"I don't think we can deal with the traffic, but we can deal with the need and desire for affordable shopping," said Councilman Robert Holbrook, an opponent of SMRR. "I'm not going to vote for this project, but I'm committed to looking for another site. I hope the Target company doesn't give up on us."

"I don't want Target to give up," Katz said. "I think something can be worked out. Maybe not tonight."

Katz urged the City to consider hastening the planned synchronization of the downtown traffic signals if construction of the Downtown Transit Mall -- which, among other things, will widen sidewalks, carve out dedicated bus lanes and add trees and benches -- is delayed in the courts.

"If we could delay this project to wait until we get our downtown traffic resolved, I could support it," Katz said.

"The traffic isn't going to get fixed," Genser countered. "It's gong to get worse (even) if we don't build one more square foot."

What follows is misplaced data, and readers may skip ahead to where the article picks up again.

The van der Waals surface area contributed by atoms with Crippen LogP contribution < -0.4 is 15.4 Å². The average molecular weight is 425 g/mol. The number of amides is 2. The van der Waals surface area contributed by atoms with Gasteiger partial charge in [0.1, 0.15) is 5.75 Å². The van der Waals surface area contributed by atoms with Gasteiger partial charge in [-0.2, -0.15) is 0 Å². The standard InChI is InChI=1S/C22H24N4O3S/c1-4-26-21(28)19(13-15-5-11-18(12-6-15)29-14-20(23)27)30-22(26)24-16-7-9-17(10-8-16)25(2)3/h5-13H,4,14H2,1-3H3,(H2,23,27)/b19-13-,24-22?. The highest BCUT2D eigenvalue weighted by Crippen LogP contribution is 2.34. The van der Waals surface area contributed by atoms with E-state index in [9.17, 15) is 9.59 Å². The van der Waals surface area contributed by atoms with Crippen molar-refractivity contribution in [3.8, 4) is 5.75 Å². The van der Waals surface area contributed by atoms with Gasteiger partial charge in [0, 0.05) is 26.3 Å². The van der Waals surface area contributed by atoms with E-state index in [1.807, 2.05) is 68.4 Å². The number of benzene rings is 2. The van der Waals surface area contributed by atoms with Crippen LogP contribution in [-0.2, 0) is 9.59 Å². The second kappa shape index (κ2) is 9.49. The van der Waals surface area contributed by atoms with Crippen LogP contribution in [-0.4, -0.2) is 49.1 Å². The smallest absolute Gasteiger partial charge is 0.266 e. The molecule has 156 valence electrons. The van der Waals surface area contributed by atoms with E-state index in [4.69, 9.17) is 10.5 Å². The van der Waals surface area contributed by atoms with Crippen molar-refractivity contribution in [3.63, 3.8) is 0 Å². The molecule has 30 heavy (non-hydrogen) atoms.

O'Connor and Genser argued that the proposed site was the best -- and only -- location for a department store.

"I don't think there will be another available location," O'Connor said. "It would have to be an island by itself. It will create more impacts for residents."

"A Target-type store anywhere else in town will have incredible negative impacts on residential areas," Genser said. "Other sites will require more car trips."

Although the debate centered on traffic, much of the discussion touched on the need for affordable shopping and the impact a large retailer would have on small, independent stores.

"The kinds of locally owned businesses we have are probably not going to suffer from a Target," Genser said. "Our own study showed the opposite. It might improve business for some.